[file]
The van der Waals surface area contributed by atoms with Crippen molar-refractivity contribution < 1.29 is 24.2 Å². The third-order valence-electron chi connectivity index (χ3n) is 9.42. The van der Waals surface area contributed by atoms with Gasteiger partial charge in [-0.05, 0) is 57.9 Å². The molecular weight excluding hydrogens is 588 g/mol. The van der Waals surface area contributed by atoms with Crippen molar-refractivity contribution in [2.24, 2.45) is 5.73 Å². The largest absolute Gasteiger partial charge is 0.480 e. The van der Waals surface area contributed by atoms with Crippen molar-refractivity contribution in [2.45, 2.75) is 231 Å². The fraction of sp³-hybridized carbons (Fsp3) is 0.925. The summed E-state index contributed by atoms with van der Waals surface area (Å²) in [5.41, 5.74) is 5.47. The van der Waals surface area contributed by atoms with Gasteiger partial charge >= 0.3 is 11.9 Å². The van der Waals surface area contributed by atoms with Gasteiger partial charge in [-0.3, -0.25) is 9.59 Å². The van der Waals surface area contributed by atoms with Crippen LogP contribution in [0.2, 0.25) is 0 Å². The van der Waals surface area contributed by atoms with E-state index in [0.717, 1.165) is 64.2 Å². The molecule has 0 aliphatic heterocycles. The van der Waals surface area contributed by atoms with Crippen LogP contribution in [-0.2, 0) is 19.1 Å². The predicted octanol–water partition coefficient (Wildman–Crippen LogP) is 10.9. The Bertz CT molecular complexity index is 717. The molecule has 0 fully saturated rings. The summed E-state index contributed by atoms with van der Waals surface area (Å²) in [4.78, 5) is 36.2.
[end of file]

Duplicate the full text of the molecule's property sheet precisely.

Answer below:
The van der Waals surface area contributed by atoms with Crippen molar-refractivity contribution < 1.29 is 24.2 Å². The third-order valence-electron chi connectivity index (χ3n) is 9.42. The van der Waals surface area contributed by atoms with Gasteiger partial charge in [-0.05, 0) is 57.9 Å². The molecular weight excluding hydrogens is 588 g/mol. The van der Waals surface area contributed by atoms with Crippen molar-refractivity contribution in [2.24, 2.45) is 5.73 Å². The largest absolute Gasteiger partial charge is 0.480 e. The van der Waals surface area contributed by atoms with Crippen molar-refractivity contribution in [2.45, 2.75) is 231 Å². The fraction of sp³-hybridized carbons (Fsp3) is 0.925. The summed E-state index contributed by atoms with van der Waals surface area (Å²) in [5.41, 5.74) is 5.47. The van der Waals surface area contributed by atoms with Gasteiger partial charge >= 0.3 is 11.9 Å². The van der Waals surface area contributed by atoms with Gasteiger partial charge in [-0.3, -0.25) is 9.59 Å². The van der Waals surface area contributed by atoms with Crippen LogP contribution in [0.2, 0.25) is 0 Å². The van der Waals surface area contributed by atoms with E-state index in [0.717, 1.165) is 64.2 Å². The molecule has 0 aliphatic heterocycles. The van der Waals surface area contributed by atoms with Crippen LogP contribution in [-0.2, 0) is 19.1 Å². The predicted octanol–water partition coefficient (Wildman–Crippen LogP) is 10.9. The Bertz CT molecular complexity index is 717. The molecule has 0 fully saturated rings. The summed E-state index contributed by atoms with van der Waals surface area (Å²) in [4.78, 5) is 36.2.